By Jan Carabeo


WAYNE, Pa. (CBS) – From shopping spots to music and the arts, there are plenty of ways to stay entertained around the Main Line. But if you’re looking to relax and take in some natural beauty, there are some hidden gems in the area.

Tucked away, on 35 acres in Wayne, awaits an oasis. It’s surrounded by lush green and pops of color.

It’s Chanticleer, a pleasure garden.

“When you come, we’re hoping you relax a bit,” executive director Bill Thomas said. “I think of it as an escape from our everyday lives.”

It certainly was back in 1913 when Chanticleer served as the summer home for the Rosengarten family.

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But since opening to the public in the early 1990s, what was a blank canvas of lawn and trees has transformed.

“It’s really just a great place to walk around and enjoy,” Thomas said.

The winding paths take visitors by the old tennis court, which is now used for its clay-rich soil.

The terrace garden, complete with a pool, and what’s called the ruin – a garden that sits in the footprint of a former home on the grounds.

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“The house was taken down and the ruin was made to look like the house fell in to disrepair,” Thomas said. “I think you’ll be inspired by what you see here and get some ideas to take home.”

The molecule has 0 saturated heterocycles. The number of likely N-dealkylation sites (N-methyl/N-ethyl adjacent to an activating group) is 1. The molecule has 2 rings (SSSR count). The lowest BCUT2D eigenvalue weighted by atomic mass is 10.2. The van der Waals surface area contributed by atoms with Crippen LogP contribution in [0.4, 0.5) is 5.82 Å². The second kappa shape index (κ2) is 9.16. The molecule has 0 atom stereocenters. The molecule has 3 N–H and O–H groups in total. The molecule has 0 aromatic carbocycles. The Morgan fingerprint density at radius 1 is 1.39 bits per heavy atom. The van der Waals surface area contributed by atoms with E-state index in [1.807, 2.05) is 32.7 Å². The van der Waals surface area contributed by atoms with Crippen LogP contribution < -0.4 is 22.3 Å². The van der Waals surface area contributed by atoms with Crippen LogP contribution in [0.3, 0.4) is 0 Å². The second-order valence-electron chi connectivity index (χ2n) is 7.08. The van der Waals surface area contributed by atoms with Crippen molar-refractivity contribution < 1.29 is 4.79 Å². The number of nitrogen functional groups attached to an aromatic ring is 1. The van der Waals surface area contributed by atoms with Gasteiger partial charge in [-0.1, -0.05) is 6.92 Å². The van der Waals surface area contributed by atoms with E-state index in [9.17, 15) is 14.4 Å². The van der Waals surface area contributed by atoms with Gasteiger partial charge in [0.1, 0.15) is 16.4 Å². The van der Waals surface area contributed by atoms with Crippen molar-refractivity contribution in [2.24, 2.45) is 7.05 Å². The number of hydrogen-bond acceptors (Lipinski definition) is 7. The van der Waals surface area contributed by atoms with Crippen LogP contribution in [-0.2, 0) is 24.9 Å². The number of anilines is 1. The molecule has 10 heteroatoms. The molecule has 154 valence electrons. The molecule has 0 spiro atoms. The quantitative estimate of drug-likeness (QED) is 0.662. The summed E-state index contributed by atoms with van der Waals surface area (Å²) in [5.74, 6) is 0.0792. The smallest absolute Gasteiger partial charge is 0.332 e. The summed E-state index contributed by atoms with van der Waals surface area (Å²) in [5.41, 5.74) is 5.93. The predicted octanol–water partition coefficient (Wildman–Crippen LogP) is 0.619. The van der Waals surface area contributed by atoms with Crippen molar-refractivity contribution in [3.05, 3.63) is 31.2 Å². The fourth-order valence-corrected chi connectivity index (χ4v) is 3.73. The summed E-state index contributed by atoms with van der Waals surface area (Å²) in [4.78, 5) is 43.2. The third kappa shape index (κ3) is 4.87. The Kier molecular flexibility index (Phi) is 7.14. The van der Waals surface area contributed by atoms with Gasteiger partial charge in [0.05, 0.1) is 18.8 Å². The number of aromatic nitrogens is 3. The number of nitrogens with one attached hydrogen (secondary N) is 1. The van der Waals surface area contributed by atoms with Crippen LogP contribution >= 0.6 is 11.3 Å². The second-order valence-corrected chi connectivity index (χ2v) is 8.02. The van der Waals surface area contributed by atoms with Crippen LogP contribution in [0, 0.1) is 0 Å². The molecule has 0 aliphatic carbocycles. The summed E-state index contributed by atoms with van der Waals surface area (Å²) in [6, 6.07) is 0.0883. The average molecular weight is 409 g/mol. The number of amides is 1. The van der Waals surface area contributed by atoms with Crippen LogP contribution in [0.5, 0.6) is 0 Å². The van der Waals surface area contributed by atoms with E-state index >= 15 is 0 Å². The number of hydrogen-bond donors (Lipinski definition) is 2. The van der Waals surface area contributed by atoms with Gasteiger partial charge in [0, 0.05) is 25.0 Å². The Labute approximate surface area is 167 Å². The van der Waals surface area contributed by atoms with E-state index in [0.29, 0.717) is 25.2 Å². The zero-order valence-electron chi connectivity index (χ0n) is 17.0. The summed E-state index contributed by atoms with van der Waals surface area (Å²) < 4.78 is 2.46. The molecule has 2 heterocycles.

Just three miles away in Devon, a retreat to the country at Jenkins Arboretum and Gardens.

“There was no garden here before,” Jenkins Arboretum and Gardens executive director Harold Sweetman said. “It was just a natural Pennsylvania woodland and we’ve developed it for public access. We’re naturalistic, we’re sustainable, we’re ecological. That’s why we look and feel like nature is doing all the work.”

Jenkins is known for its world-class collection of rhododendrons.

Visitors will also find 500 species of wildflowers.

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Not to mention the many trees that create nature’s most perfect picture frame.

“We have magnificent views out over the great valley to Valley Forge National Historic Park,” Sweetman said.

Jenkins is a garden for all seasons too, open every single day of the year.

To the youngest public garden on the Main Line, Stoneleigh in Villanova opened just last year.

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But people have been peeking in for much longer than that.

“They’re astounded,” Stoneleigh director Ethan Kauffman said. “I think so many people have driven by this place for years, decades even. And when they finally get to see the splendor in person, they’re just blown away.”

The once private estate dates back to the 1870s, but visitors only need to look up to see its rich history.

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“One of my favorite aspects of Stoneleigh is that we have so many amazing trees,” Kauffman said. “We have really gorgeous, majestic trees that are over 100 years old.”

Stoneleigh has also added 20,000 plants to the grounds over the past two years.

It’s proof that there is always something new sprouting along the Main Line.